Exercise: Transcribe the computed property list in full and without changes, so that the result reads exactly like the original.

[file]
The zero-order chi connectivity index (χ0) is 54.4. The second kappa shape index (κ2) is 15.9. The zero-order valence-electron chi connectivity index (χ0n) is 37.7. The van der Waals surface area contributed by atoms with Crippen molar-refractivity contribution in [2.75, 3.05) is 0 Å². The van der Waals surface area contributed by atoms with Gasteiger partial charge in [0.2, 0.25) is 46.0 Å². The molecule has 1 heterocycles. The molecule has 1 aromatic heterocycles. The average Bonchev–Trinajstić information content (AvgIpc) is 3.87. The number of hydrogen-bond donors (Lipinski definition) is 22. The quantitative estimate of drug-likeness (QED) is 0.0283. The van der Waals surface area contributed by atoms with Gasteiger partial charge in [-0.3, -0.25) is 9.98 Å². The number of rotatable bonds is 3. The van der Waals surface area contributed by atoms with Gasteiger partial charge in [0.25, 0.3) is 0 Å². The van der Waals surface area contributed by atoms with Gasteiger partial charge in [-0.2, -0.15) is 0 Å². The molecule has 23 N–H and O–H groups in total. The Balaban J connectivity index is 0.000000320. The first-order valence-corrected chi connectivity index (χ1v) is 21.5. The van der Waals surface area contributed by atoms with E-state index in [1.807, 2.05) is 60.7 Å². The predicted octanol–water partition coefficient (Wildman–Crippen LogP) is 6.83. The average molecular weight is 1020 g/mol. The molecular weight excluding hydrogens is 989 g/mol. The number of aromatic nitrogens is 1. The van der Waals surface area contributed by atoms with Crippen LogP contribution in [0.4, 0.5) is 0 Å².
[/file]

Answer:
The zero-order chi connectivity index (χ0) is 54.4. The second kappa shape index (κ2) is 15.9. The zero-order valence-electron chi connectivity index (χ0n) is 37.7. The van der Waals surface area contributed by atoms with Crippen molar-refractivity contribution in [2.75, 3.05) is 0 Å². The van der Waals surface area contributed by atoms with Gasteiger partial charge in [0.2, 0.25) is 46.0 Å². The molecule has 1 heterocycles. The molecule has 1 aromatic heterocycles. The average Bonchev–Trinajstić information content (AvgIpc) is 3.87. The number of hydrogen-bond donors (Lipinski definition) is 22. The quantitative estimate of drug-likeness (QED) is 0.0283. The van der Waals surface area contributed by atoms with Gasteiger partial charge in [-0.3, -0.25) is 9.98 Å². The number of rotatable bonds is 3. The van der Waals surface area contributed by atoms with Gasteiger partial charge in [0.25, 0.3) is 0 Å². The van der Waals surface area contributed by atoms with Gasteiger partial charge in [-0.2, -0.15) is 0 Å². The molecule has 23 N–H and O–H groups in total. The Balaban J connectivity index is 0.000000320. The first-order valence-corrected chi connectivity index (χ1v) is 21.5. The van der Waals surface area contributed by atoms with E-state index in [1.807, 2.05) is 60.7 Å². The predicted octanol–water partition coefficient (Wildman–Crippen LogP) is 6.83. The average molecular weight is 1020 g/mol. The molecular weight excluding hydrogens is 989 g/mol. The number of aromatic nitrogens is 1. The van der Waals surface area contributed by atoms with Crippen LogP contribution in [0.4, 0.5) is 0 Å².